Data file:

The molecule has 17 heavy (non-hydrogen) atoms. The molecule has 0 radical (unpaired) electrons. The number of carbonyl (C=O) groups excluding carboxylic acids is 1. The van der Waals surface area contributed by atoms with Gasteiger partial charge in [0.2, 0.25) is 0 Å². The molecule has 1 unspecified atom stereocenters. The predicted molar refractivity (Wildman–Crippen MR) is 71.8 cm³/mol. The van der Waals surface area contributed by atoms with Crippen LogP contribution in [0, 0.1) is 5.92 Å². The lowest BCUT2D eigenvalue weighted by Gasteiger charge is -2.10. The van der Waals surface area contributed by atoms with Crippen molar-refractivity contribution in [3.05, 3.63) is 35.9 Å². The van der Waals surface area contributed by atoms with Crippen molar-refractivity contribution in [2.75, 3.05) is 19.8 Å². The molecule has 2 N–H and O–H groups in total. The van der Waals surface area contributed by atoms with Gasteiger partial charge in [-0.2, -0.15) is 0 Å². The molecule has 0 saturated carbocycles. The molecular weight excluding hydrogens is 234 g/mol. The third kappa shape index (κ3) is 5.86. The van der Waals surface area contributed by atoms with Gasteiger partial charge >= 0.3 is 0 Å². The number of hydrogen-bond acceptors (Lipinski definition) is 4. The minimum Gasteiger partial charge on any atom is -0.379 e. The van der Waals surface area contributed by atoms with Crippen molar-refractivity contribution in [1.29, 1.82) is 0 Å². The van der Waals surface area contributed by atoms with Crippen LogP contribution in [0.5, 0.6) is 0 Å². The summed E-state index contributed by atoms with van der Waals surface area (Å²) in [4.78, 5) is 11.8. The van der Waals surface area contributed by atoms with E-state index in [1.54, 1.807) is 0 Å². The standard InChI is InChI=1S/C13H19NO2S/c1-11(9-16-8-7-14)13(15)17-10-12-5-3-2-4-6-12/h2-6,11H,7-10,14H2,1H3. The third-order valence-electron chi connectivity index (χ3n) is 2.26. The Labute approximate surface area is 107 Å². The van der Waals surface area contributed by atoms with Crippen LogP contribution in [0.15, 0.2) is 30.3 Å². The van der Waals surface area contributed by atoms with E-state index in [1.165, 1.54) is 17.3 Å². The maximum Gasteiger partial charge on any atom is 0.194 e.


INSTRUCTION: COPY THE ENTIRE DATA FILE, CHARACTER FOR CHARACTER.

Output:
The molecule has 17 heavy (non-hydrogen) atoms. The molecule has 0 radical (unpaired) electrons. The number of carbonyl (C=O) groups excluding carboxylic acids is 1. The van der Waals surface area contributed by atoms with Gasteiger partial charge in [0.2, 0.25) is 0 Å². The molecule has 1 unspecified atom stereocenters. The predicted molar refractivity (Wildman–Crippen MR) is 71.8 cm³/mol. The van der Waals surface area contributed by atoms with Crippen LogP contribution in [0, 0.1) is 5.92 Å². The lowest BCUT2D eigenvalue weighted by Gasteiger charge is -2.10. The van der Waals surface area contributed by atoms with Crippen molar-refractivity contribution in [3.05, 3.63) is 35.9 Å². The van der Waals surface area contributed by atoms with Crippen molar-refractivity contribution in [2.75, 3.05) is 19.8 Å². The molecule has 2 N–H and O–H groups in total. The van der Waals surface area contributed by atoms with Gasteiger partial charge in [-0.2, -0.15) is 0 Å². The molecule has 0 saturated carbocycles. The molecular weight excluding hydrogens is 234 g/mol. The third kappa shape index (κ3) is 5.86. The van der Waals surface area contributed by atoms with Gasteiger partial charge >= 0.3 is 0 Å². The number of hydrogen-bond acceptors (Lipinski definition) is 4. The minimum Gasteiger partial charge on any atom is -0.379 e. The van der Waals surface area contributed by atoms with Crippen molar-refractivity contribution in [1.29, 1.82) is 0 Å². The van der Waals surface area contributed by atoms with Crippen LogP contribution in [0.5, 0.6) is 0 Å². The summed E-state index contributed by atoms with van der Waals surface area (Å²) in [4.78, 5) is 11.8. The van der Waals surface area contributed by atoms with E-state index in [1.54, 1.807) is 0 Å². The standard InChI is InChI=1S/C13H19NO2S/c1-11(9-16-8-7-14)13(15)17-10-12-5-3-2-4-6-12/h2-6,11H,7-10,14H2,1H3. The third-order valence-electron chi connectivity index (χ3n) is 2.26. The Labute approximate surface area is 107 Å². The van der Waals surface area contributed by atoms with Crippen LogP contribution in [0.15, 0.2) is 30.3 Å². The van der Waals surface area contributed by atoms with E-state index in [1.165, 1.54) is 17.3 Å². The maximum Gasteiger partial charge on any atom is 0.194 e.